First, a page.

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Governments get smart to the digital era

Jeff Vining, Research Vice President, Gartner
Jeff Vining, Research Vice President, Gartner

Technology-driven job losses or displacements are creating pressure on governments. At the same time, however, technology proliferation will enable government departments to autonomously develop or purchase IT services and solutions to address this conundrum. Take smart machines for example. As they become increasingly capable, smart machines will become viable alternatives to human workers under certain circumstances. That will lead to significant repercussions for businesses in all industries and create pressures on government services revolving around unemployment and re-employment. Gartner predicts that by 2020, more than 80 percent of CIOs in social services, education and labour departments will lead efforts to cope with technology-driven job loss.

The good news is that digital governments can leverage these same technologies to deal more effectively with emerging challenges. Given digital assistance, many educational, social service and other personnel will be able to provide services that were previously considered too expensive, or limited, due to a lack of specialists.

The rise of digital assistance in government will be rapid. By 2018, more than 50 percent of Tier 1 support services at government contact centres will be provided by virtual personal assistants. Such avatars can tirelessly act as a citizen’s personal agent, ensure programme performance metrics are met by navigating regulatory requirements, and negotiate other barriers until the request is fulfilled.

At the same time, encouraging employees to have greater input in the role of smart machines can help alleviate some of the anxiety that smart machines can provoke in the workplace, as well as develop tolerance for accuracy, reliability and privacy.

The growing availability of self-service data discovery and business intelligence/analytic tools, and the creation of a ‘consumerised’ digital work environment, will drive government agencies to actively seek the talent of workers who are encouraged to bring their proprietary intellectual property (IP) to work.

To ensure governments foster a culture of workforce-led innovation, the formulation and adoption of bring your own algorithm (BYO algo) policies in government will help address the competitive disadvantage that public-sector employers often face in the quest to recruit top talent. By 2018, more than 25 percent of government agencies will adopt BYO algo policies to integrate multiple layers of knowledge to boost workforce-led innovation.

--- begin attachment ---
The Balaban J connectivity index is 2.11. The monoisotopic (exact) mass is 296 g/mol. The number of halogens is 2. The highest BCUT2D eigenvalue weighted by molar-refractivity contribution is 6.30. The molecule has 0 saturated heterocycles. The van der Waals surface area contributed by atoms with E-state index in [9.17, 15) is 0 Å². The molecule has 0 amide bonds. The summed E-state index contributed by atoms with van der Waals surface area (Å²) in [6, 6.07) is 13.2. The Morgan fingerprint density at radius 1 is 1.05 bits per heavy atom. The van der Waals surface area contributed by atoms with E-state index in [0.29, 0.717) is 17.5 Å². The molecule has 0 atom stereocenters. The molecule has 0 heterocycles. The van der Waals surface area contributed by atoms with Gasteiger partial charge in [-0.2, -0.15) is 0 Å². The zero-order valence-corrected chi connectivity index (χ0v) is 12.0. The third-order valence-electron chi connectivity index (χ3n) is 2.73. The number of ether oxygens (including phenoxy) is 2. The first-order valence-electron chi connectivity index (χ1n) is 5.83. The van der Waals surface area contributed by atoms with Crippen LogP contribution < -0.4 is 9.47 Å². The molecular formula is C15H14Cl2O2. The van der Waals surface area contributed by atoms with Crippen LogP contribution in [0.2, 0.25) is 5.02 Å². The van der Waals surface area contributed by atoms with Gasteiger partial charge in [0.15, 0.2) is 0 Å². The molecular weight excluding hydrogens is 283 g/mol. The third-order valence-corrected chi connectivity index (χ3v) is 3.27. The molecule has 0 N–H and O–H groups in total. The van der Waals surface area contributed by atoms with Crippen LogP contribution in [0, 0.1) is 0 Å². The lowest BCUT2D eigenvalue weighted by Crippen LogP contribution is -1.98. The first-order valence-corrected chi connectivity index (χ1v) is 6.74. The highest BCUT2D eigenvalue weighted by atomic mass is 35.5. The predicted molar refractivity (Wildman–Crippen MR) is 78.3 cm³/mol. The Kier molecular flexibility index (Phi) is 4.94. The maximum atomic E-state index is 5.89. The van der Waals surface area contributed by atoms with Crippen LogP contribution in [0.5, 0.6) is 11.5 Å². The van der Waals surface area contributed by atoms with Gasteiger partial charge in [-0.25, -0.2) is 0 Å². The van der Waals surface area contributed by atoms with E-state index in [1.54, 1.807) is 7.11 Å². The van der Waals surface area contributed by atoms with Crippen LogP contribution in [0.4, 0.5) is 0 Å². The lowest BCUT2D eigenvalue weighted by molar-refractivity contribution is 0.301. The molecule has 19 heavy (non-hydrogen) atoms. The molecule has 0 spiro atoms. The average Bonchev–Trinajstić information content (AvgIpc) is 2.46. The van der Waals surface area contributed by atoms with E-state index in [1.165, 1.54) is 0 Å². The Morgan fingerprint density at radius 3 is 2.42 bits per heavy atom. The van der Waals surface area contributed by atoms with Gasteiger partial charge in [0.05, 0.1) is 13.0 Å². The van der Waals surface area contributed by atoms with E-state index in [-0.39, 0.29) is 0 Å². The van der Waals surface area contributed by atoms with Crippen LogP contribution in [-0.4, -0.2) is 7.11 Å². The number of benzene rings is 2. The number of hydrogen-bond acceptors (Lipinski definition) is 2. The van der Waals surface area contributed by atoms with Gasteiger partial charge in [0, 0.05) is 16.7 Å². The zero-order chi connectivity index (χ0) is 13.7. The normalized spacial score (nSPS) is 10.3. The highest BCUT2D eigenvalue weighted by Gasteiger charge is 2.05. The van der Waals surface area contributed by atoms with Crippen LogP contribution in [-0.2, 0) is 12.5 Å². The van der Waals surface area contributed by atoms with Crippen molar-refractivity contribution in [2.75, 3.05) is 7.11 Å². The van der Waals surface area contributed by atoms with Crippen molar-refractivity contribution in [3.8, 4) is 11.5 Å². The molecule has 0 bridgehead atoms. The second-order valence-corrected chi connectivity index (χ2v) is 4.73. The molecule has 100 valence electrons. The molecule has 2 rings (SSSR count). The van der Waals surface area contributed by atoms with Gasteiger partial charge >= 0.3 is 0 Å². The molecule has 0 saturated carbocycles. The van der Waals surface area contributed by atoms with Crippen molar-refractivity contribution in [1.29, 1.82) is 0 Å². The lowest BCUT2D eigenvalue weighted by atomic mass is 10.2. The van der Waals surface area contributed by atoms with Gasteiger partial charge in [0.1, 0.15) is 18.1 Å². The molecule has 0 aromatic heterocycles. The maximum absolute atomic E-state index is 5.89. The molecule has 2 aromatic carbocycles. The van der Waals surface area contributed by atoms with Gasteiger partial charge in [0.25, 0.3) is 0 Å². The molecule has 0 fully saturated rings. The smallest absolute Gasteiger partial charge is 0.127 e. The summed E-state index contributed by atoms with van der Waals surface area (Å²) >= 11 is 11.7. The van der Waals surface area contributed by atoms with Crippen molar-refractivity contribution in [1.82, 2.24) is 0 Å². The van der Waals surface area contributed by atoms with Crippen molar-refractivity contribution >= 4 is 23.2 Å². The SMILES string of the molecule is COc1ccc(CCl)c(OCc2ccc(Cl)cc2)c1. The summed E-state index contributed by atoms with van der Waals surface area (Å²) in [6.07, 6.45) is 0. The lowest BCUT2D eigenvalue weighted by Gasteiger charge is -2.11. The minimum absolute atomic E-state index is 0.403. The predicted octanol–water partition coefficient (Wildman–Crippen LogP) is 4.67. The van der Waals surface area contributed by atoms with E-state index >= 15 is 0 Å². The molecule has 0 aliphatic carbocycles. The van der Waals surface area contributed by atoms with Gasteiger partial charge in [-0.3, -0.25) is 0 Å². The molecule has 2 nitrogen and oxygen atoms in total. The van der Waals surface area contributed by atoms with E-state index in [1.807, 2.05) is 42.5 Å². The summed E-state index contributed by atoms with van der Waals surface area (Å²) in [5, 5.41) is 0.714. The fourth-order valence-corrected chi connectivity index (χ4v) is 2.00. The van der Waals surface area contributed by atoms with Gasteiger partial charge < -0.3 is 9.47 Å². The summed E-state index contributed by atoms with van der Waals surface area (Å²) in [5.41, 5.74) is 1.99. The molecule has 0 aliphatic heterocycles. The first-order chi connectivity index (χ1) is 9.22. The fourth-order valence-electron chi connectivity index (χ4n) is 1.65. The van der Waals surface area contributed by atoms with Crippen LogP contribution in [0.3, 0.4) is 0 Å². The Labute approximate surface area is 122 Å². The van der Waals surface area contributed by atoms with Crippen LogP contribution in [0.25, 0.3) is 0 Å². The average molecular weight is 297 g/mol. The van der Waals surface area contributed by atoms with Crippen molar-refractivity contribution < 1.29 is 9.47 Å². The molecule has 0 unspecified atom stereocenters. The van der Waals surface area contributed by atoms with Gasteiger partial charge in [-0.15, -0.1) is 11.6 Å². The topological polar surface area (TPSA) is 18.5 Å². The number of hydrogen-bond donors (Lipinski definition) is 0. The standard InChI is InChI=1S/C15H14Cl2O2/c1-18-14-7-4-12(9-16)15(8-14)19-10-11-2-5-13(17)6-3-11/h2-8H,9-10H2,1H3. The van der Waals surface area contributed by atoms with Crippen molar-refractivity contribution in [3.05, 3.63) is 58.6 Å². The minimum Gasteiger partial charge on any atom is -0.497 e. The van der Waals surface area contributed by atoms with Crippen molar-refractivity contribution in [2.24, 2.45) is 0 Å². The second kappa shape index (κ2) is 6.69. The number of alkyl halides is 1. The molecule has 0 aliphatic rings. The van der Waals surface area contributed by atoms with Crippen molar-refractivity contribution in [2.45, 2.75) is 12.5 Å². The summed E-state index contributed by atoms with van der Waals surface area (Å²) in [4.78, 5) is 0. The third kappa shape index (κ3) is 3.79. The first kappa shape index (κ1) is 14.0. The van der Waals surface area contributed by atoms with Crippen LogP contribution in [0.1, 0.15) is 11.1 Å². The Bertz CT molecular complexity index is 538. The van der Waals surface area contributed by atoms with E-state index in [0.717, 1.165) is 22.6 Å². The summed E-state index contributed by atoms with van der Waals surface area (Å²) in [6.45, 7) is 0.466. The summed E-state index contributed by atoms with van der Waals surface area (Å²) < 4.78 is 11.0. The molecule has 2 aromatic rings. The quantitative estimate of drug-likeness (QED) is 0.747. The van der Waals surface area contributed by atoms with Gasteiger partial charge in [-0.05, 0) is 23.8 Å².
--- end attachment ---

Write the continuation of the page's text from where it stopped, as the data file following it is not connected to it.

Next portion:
Just as some brick-and-mortar trades expect skilled craftspeople to bring their own tools to work, tomorrow’s knowledge workers will assemble and utilise their own virtual toolkits that include a wide variety of computer algorithms and analytic techniques.

The term ‘algorithm’ is used here in the broadest sense to describe a set of problem-solving operations applied by humans, with the aid of personally developed algorithms, and algorithms embedded in commercial software and smart machines. Ultimately, government employers will offer monetary incentives to employees to place their personal algorithms in the public domain as a means to generate more choice and reuse.

Another opportunity lies in wearable devices, which will offer a wide range of new opportunities for governments to engage citizens and employees, and will create innovative experiences and digital offerings. By 2018, the deployment of wearable devices and technologies managed by IT will increase by more than 25 percent in local government.

The wearable era for government is just beginning, with widespread adoption of body-worn cameras. But soon, we expect increasing penetration of wearable devices such as bracelets, smartwatches, clothing, wireless headsets, glasses, medical/fitness devices and even pet sensors. These multiple endpoints will connect to the IoT ecosystem of networks of physical objects enabled to communicate, sense or interact with one another in roads, bridges, tunnels, fleet vehicles and drones, field service areas, public spaces, train stations, airports, schools, and other government buildings.

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